The determination of how the gain varies
spatially across the GIS field of view is uncertain by
about +/- 1 % for over the detector (within 25 arcmin from the center).
This uncertainty may actually represent a fundamental limit based on
the properties of the instrument. That is, further calibration may not
improve the accuracy of the spatial gain calibration. Users should be
aware of this uncertainty when analyzing their data.
See the "Status of the GIS Gain Calibration" page
for the latest information on the GIS gain issue.
- 3.5 Increase of the non X-ray background during the mission. The GIS team reports the GIS non X-ray background has increased by about 10 % over the first two years of the mission. This is presumably due to buildup of some radioactive elements. Please refer to the ASCA News article "Reproducibility of the GIS Non X-ray Background " and the GIS Night Earth Event File page for details.
4. SIS issues
- 4.1 SIS gain.
The gain calibration of the two default chips (SIS0-chip1 and SIS1-
chip3) agree to within 0.5 per cent. The other chips are not as well
calibrated, and may differ by up to 2 per cent.
Due to radiation damage, the gain is changing with time. There is
also a spatial dependence of the CTI. The
calibration of this secular effect is an on-going process.
The latest performance details of the SIS can be found in
Recent Progress of SIS Calibration
and Software (ASCANews #5). NOTE that the current most up-to-date chip-to-chip
and temporal gain corrections are incorporated in the file
The CTI values are
linearly extrapolated for more recent observations, which is now suspected to
cause a significant
mis-calibration, particularly for SIS-1 data taken during 2000.
- 4.2 SIS gain: energy scale offset.
The on-board determination of zero-level of CCDs may be incorrect by
several ADUs (i) for 4-CCD mode data and for recent 2-CCD mode data;
(ii) when CCDs are illuminated by optical light (Sun angle less the 80
deg and taken during satellite daytime or within ~30 deg Bright Earth limb);
or (iii) when the CCDs are warm (above -60C, particularly serious above -59C).
When the zero-level is determined on the ground using the current version of
FAINTDFE (which can be used both for Bright and Bright2 conversion), any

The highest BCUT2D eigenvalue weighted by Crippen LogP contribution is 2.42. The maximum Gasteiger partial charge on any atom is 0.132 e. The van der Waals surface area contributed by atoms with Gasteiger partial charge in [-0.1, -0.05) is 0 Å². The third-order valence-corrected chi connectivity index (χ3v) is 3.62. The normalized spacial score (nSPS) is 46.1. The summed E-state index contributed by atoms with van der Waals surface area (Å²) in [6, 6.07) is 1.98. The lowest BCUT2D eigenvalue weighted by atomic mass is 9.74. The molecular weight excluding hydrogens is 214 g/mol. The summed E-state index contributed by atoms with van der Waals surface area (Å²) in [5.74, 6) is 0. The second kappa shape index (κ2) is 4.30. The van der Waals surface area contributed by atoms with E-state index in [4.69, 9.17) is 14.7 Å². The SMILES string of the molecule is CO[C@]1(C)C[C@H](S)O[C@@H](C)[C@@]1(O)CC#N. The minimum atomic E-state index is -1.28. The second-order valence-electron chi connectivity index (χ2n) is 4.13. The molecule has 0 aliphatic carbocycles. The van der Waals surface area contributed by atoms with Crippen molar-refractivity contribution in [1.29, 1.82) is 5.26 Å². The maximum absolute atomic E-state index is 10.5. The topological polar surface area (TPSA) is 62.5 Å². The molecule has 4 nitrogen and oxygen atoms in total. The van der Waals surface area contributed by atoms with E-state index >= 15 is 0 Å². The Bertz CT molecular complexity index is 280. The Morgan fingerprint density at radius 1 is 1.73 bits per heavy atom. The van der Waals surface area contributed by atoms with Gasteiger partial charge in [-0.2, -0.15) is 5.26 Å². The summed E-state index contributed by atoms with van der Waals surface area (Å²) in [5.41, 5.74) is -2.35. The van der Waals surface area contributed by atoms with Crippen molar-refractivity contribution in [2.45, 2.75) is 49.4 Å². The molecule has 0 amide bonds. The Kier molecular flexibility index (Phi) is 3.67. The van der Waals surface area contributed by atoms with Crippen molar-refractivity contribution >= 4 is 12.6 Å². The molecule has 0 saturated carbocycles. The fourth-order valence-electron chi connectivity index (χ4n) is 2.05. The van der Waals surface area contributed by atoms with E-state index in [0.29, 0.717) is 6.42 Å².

remaining inaccuracies are thought to be small. Combining on-board Bright
mode data taken during orbital night with converted Bright mode data may
offer a good compromise in statistics and systematics.
- 4.3 RDD correction
An experimental tool was released with FTOOLS v4.0 called correctrdd
to restore data suffering from the worsening RDD problem
(RDD stands for Residual-Dark-Distribution). Data suffering from
this problem has degraded energy resolution and mis-classified SIS
event grades. Consult the article in ASCANews #5
Recent Progress of SIS Calibration
and Software for details. Also, a
recipe for using correctrdd is available.
- 4.4 SIS low-energy response
It has been difficult to calibrate the low-energy response of
ASCA due to the fact that no instrument before the SIS has observed
astrophysical sources in the 0.4-2 keV band with the same
sensitivity and energy resolution. Since the SIS cannot
observe very bright sources, and non-variable sources
tend to be extended and complex, there is thus a lack of a suitable
calibration targets. The SIS low-energy response has also been
changing with time and work is in progress
to derive a proper physical model of the degradation.
Meanwhile, one can
estimate the magnitude of the effect even though software to
correct the data does not yet exist.
- 4.5 SIS "0.5 keV" feature.
It has long been known that unexplainable and often
statistically significant features are found in the SIS response
below 0.6 keV, for a variety of X-ray sources and models (thus
suggesting an error in the SIS+XRT effective areas).
While many possible explanations for the effect have been
advanced, an adequate explanation has not been found.
Users are advised either to not use data below 0.6 keV or else
be conservative about interpreting spectral features below this
- 4.6 SIS 2-pixel events and the event threshold.
It has been found that the current calibration of 2-pixel events when the event threshold is high may lead to inaccurate results.
Information submitted by-- Keith Arnaud, Charles Day, Ken Ebisawa, Eric Gotthelf, Koji Mukai, Richard Mushotzky, K. P. Singh, Nick White, and Tahir Yaqoob